Ezra’s final test is about intent and this is mirrored in the questions that Kanan must answer. As Ezra echoes Luke (‘I don’t even know what I’m doing here‘) and complains that he hasn’t been given the answers, the guide admonishes him ‘and your Master; tell you everything must he?‘ Ezra works as his own character, but as with all mentor/student relationships in an RPG there is the temptation to simply rely on the master for everything, whether it’s portrayed by a character or an NPC. In this scene, Dave is reminding Ezra that he needs to think for himself – it’s his character after all, not Kanan’s.
Dave has a knack for twisting words and he uses it to effect. When Ezra answers that he wants to be a Jedi to defeat the Empire, he is countered with ‘Jedi way is revenge. Teach you this your Master did?‘ Furthermore the guide accuses Ezra of harbouring ‘much fear‘ and ‘much anger‘ [Zeb makes gestures to reinforce his earlier correlation between the boy and a certain Dark Lord]. Finally, Ezra distils his reasoning and it is about protection and selflessness. He realises that the crew of the Ghost are motivated by selflessness and he enjoys the stories that centre on this the most. However, when the guide finalises the Trial, Ezra is not fully accepted and left only with the statement ‘a Jedi you may yet be‘. Despite having the Khyber crystal (the star in his vision), he’s not yet a Jedi.
Kanan is also challenged. When the guide mentions ‘see you I can. Before I could not. Changed something has‘, Kanan realises that his denial of his power (and responsibility) put him outside of the light. During the time leading up to this session, he was living in the shadows – not a place for a Jedi at all. The guide forces him to confront his actions – turning his back on his teaching, walking away from the Path, denying his true self. The guide is fairly strict with Kanan, forces him to admit his shortcomings and points out the gravity of his decision to ‘train the boy‘.
The scene is closed out with both Master and Apprentice realising that they emerge from the Temple ‘different, yet the same‘. Despite the inherent ‘cool factor’ of the idea to use the Temple as a recurring location (specifically as a base of operations), the crew reject the idea. Maybe they’ll need it later (like a certain stolen TIE fighter) so the crew will keep this as a story element for later.
The Trial is finished as Ezra outlines his idea for a lightsaber (sketched out over the break), and he has noticed that the core theme of the Trial (and the game) is family, so he asks if anyone wants to donate pieces to the construction. The suggestion is met with an enthusiastic response (except for Chopper, but the party cajoles him), and Dave – impressed – will hand out a couple of extra character points. Despite Zeb’s assertion that the lightsaber looks ‘like a staple gun – are you constructing a weapon or office supplies?‘ Ezra closes the session by igniting the blade.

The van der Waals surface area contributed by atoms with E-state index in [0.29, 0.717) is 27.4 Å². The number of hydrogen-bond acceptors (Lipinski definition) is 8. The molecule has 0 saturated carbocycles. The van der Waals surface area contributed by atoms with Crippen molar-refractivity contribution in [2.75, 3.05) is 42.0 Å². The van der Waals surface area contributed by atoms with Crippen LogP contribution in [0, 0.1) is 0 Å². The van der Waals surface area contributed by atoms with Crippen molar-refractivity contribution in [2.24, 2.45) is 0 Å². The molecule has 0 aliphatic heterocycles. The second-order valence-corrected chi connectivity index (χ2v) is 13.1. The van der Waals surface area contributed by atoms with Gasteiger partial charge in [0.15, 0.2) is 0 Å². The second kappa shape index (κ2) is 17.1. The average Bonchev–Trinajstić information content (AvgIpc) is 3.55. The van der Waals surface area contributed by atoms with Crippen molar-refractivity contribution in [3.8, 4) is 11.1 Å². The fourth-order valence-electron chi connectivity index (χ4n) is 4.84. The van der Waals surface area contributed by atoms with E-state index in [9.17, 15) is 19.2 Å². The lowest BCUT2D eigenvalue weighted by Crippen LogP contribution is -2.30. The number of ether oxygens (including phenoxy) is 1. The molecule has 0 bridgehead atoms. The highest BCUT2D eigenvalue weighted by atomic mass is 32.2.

A great way to start the years’ gaming, it is.
What did we learn?
- This session worked because everyone was invested. Kanan gave Dave advance warning of the need to run this game. Dave invited everyone over (except Ezra) an hour earlier than usual and outlined the plan. He kept the details light so that they could all enjoy the story (and so he could confront Kanan) and it helped that the group had worked together like this before.
- Believability is the key. By investing the players with some of the story-telling responsibility, Dave kept Ezra guessing for the whole session. In an RPG, it can be difficult to layer realities simply because the GM sometimes needs to take on roles he or she normally wouldn’t. By keeping all of the discussion out in the open and asking people to play their own characters he successfully kept the scenes tense (although Kanan’s touch of starting to roll up a new character was nicely done).
- Respect is both in- and out-of-game. Dave has run a lot of games that include emotional subjects. He has built a reputation of approachability and mindfulness with his players and considers the out-of-game impact of his stories. He wants the players to feel challenged, but not unduly uncomfortable at the table. As such, he did ask the others to keep an eye on Ezra. As a new player, Ezra isn’t accustomed to the nuances of RPGs and he was mindful that this sort of a game might not be for him. It involved a deep exploration of motive, constant confrontation, and the belief that (at least at one point) a Total Party Kill was a reality. As it turned out, the entire crew loved the session, so it was a win for everyone.
Dave will retreat for a bit of weekend reading. He received a copy of Timothy Zahn’s Scoundrels for Christmas and is already thinking of a session based on a con (and maybe another NPC appearance). Let’s see what he writes for the next game.
Image Credits: All images have been sourced from Wookiepedia and remain the exclusive intellectual property of Disney. Their use as part of this series should not be construed as endorsement of this blog, or a challenge to their ownership of copyright for Star Wars Rebels.